Terms & Conditions

At PsychEquip, our aim is to balance affordability to you, with the real cost of delivering quality care. Our fees remain well below the $280 scheduled fee set by the Australian Psychological Society.


Medicare Better Access & other third party providers (eg NDIS) 50 minute appointment (in person & telehealth) – $190

Private in person attendance (this fee does not apply to clients using the Medicare Better Access program brother third party providers) – $170

Concessional attendance for clients who hold a current health care card or pension card – $145

Letter & report writing – $170 / hour.
No cost for attendance letters.
Medico-legal reports are not provided.

Cancellations, Reschedules and Non-Attendance
100% of the appointment fee if you fail to attend without notice;
50% of the appointment fee with less than 24 hours notice;
No fee for changes made with more than 24 hours notice.


Medicare Rebate: If you have been referred by your GP under a GP Mental Health Care Plan, you will be eligible for an on the spot rebate of $89.65 for your psychologist fees. Speak to you GP or Psychologist for further details.

Private Health Rebate: For those clients who have chosen to use private health cover, your health insurer may offer a rebate for psychology under their “Extras” provision. Please ask your health insurer about your cover as this varies between funds. The item codes you will need to quote are 100 (Initial visit) or 200 (Subsequent visit).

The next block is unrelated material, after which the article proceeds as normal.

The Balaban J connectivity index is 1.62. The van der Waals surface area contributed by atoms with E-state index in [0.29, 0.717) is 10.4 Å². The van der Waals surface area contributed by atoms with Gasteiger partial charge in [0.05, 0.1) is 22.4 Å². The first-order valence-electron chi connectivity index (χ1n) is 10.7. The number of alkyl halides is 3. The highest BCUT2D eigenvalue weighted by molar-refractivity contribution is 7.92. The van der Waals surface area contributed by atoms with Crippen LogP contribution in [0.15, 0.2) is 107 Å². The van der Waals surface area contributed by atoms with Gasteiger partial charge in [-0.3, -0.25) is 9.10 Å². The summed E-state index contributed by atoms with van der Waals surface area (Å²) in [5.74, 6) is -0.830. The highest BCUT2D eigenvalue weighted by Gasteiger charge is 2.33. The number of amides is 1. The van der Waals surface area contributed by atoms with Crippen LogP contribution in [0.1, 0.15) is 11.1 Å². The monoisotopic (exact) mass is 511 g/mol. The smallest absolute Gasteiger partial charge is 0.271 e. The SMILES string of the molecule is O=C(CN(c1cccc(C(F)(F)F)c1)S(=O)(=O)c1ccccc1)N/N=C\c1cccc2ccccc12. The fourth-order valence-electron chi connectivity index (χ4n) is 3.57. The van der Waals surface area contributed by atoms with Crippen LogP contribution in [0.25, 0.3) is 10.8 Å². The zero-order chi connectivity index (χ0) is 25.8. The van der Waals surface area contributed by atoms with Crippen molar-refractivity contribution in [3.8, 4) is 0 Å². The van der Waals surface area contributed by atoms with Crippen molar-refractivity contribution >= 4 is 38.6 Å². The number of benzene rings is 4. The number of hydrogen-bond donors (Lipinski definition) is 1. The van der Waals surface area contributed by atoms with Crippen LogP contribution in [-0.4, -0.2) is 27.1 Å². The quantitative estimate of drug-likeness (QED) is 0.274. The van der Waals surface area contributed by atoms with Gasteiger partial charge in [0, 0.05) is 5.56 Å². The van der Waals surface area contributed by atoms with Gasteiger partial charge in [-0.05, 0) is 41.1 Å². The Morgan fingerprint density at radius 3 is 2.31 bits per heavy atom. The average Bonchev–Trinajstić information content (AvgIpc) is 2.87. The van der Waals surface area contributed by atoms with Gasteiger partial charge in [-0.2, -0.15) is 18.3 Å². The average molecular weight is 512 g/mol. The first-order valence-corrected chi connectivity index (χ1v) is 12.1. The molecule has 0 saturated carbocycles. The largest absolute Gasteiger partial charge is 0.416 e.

Please note that if you are utilising a Medicare rebate, your private health insurer is unable, by legislation, to cover any gap payment.



As a registered Allied Health Provider, PsychEquip complies with the requirements of the Privacy Amendment (Private Sector) Act 2000, in addition to observing the ethical guidelines of the Australian Psychological Society.

PsychEquip has a commitment to the protection of all client information under the relevant Acts and guidelines.  This document describes the PsychEquip privacy policy for the management of clients’ personal information. The psychological service provided is bound by the legal requirements of the Australian Privacy Principles set out in the Privacy Act 1988 (Cth).

Client information
Client files are held in a secure filing cabinet which is accessible only to authorised employees. The information on each file includes personal information such as name, address, contact phone numbers, medical history, and other personal information collected as part of providing the psychological service.

How clients’ personal information is collected
A client’s personal information is collected in a number of ways during psychological consultation within the PsychEquip Practice, including when the client provides information directly to their PsychEquip Psychologist using hard-copy forms, correspondence via email, when the client interacts directly with PsychEquip employees such as the receptionist, and when other health practitioners provide personal information to your PsychEquip Psychologist, via referrals, correspondence and medical reports.

Consequence of not providing personal information